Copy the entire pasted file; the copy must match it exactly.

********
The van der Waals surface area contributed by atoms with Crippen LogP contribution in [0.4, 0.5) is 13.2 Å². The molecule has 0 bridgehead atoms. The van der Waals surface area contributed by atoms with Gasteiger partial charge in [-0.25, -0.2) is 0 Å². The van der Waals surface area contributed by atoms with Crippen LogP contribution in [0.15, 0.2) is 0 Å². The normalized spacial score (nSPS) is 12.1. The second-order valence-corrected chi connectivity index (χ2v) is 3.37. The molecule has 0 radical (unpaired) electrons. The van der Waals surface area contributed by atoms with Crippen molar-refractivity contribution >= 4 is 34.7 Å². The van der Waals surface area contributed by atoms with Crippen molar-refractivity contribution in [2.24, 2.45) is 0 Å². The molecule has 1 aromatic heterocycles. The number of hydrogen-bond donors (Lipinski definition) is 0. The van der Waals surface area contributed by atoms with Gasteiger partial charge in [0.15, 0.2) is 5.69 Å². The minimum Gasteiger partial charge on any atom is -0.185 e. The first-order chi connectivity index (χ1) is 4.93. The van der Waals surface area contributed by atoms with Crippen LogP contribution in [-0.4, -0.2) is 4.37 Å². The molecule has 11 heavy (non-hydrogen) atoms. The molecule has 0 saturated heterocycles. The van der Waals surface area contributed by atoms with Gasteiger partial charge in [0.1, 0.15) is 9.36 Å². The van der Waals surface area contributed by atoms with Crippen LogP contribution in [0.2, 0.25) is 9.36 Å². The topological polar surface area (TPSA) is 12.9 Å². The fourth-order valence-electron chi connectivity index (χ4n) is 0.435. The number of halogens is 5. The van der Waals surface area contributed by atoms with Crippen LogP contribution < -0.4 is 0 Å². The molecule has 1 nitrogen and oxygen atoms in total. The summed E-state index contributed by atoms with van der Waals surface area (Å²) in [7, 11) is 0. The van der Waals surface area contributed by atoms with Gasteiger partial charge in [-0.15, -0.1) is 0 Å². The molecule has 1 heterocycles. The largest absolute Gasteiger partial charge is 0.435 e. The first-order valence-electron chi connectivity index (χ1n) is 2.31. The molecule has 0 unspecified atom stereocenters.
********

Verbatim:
The van der Waals surface area contributed by atoms with Crippen LogP contribution in [0.4, 0.5) is 13.2 Å². The molecule has 0 bridgehead atoms. The van der Waals surface area contributed by atoms with Gasteiger partial charge in [-0.25, -0.2) is 0 Å². The van der Waals surface area contributed by atoms with Crippen LogP contribution in [0.15, 0.2) is 0 Å². The normalized spacial score (nSPS) is 12.1. The second-order valence-corrected chi connectivity index (χ2v) is 3.37. The molecule has 0 radical (unpaired) electrons. The van der Waals surface area contributed by atoms with Crippen molar-refractivity contribution >= 4 is 34.7 Å². The van der Waals surface area contributed by atoms with Crippen molar-refractivity contribution in [2.24, 2.45) is 0 Å². The molecule has 1 aromatic heterocycles. The number of hydrogen-bond donors (Lipinski definition) is 0. The van der Waals surface area contributed by atoms with Gasteiger partial charge in [0.15, 0.2) is 5.69 Å². The minimum Gasteiger partial charge on any atom is -0.185 e. The first-order chi connectivity index (χ1) is 4.93. The van der Waals surface area contributed by atoms with Crippen LogP contribution in [-0.4, -0.2) is 4.37 Å². The molecule has 11 heavy (non-hydrogen) atoms. The molecule has 0 saturated heterocycles. The van der Waals surface area contributed by atoms with Gasteiger partial charge in [0.1, 0.15) is 9.36 Å². The van der Waals surface area contributed by atoms with Crippen LogP contribution in [0.2, 0.25) is 9.36 Å². The topological polar surface area (TPSA) is 12.9 Å². The fourth-order valence-electron chi connectivity index (χ4n) is 0.435. The number of halogens is 5. The van der Waals surface area contributed by atoms with Crippen LogP contribution < -0.4 is 0 Å². The molecule has 1 nitrogen and oxygen atoms in total. The summed E-state index contributed by atoms with van der Waals surface area (Å²) in [7, 11) is 0. The van der Waals surface area contributed by atoms with Gasteiger partial charge in [-0.15, -0.1) is 0 Å². The molecule has 1 heterocycles. The largest absolute Gasteiger partial charge is 0.435 e. The first-order valence-electron chi connectivity index (χ1n) is 2.31. The molecule has 0 unspecified atom stereocenters.